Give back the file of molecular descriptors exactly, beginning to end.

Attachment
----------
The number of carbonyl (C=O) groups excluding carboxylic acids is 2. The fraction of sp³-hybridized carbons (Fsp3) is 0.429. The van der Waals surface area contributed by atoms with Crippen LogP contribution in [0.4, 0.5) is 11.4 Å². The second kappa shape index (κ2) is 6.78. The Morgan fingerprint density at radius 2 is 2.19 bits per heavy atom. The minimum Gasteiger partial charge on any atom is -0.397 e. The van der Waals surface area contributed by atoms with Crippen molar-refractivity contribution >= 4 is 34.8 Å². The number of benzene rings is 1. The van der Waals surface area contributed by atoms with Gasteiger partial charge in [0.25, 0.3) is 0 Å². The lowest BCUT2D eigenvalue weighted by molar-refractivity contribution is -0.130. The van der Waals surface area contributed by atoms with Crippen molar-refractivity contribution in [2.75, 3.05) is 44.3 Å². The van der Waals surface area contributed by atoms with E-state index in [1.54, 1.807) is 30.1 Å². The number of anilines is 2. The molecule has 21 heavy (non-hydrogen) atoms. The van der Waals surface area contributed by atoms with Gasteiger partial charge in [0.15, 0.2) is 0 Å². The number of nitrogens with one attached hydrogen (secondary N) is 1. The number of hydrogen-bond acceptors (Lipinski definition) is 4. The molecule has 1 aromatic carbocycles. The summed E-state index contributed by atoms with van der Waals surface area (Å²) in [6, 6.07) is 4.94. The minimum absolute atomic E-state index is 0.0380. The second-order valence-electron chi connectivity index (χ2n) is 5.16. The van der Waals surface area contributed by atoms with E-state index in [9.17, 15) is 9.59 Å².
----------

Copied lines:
The number of carbonyl (C=O) groups excluding carboxylic acids is 2. The fraction of sp³-hybridized carbons (Fsp3) is 0.429. The van der Waals surface area contributed by atoms with Crippen LogP contribution in [0.4, 0.5) is 11.4 Å². The second kappa shape index (κ2) is 6.78. The Morgan fingerprint density at radius 2 is 2.19 bits per heavy atom. The minimum Gasteiger partial charge on any atom is -0.397 e. The van der Waals surface area contributed by atoms with Crippen molar-refractivity contribution >= 4 is 34.8 Å². The number of benzene rings is 1. The van der Waals surface area contributed by atoms with Gasteiger partial charge in [0.25, 0.3) is 0 Å². The lowest BCUT2D eigenvalue weighted by molar-refractivity contribution is -0.130. The van der Waals surface area contributed by atoms with Crippen molar-refractivity contribution in [2.75, 3.05) is 44.3 Å². The van der Waals surface area contributed by atoms with E-state index in [1.54, 1.807) is 30.1 Å². The number of anilines is 2. The molecule has 21 heavy (non-hydrogen) atoms. The van der Waals surface area contributed by atoms with Gasteiger partial charge in [0.15, 0.2) is 0 Å². The number of nitrogens with one attached hydrogen (secondary N) is 1. The number of hydrogen-bond acceptors (Lipinski definition) is 4. The molecule has 1 aromatic carbocycles. The summed E-state index contributed by atoms with van der Waals surface area (Å²) in [6, 6.07) is 4.94. The minimum absolute atomic E-state index is 0.0380. The second-order valence-electron chi connectivity index (χ2n) is 5.16. The van der Waals surface area contributed by atoms with E-state index in [9.17, 15) is 9.59 Å².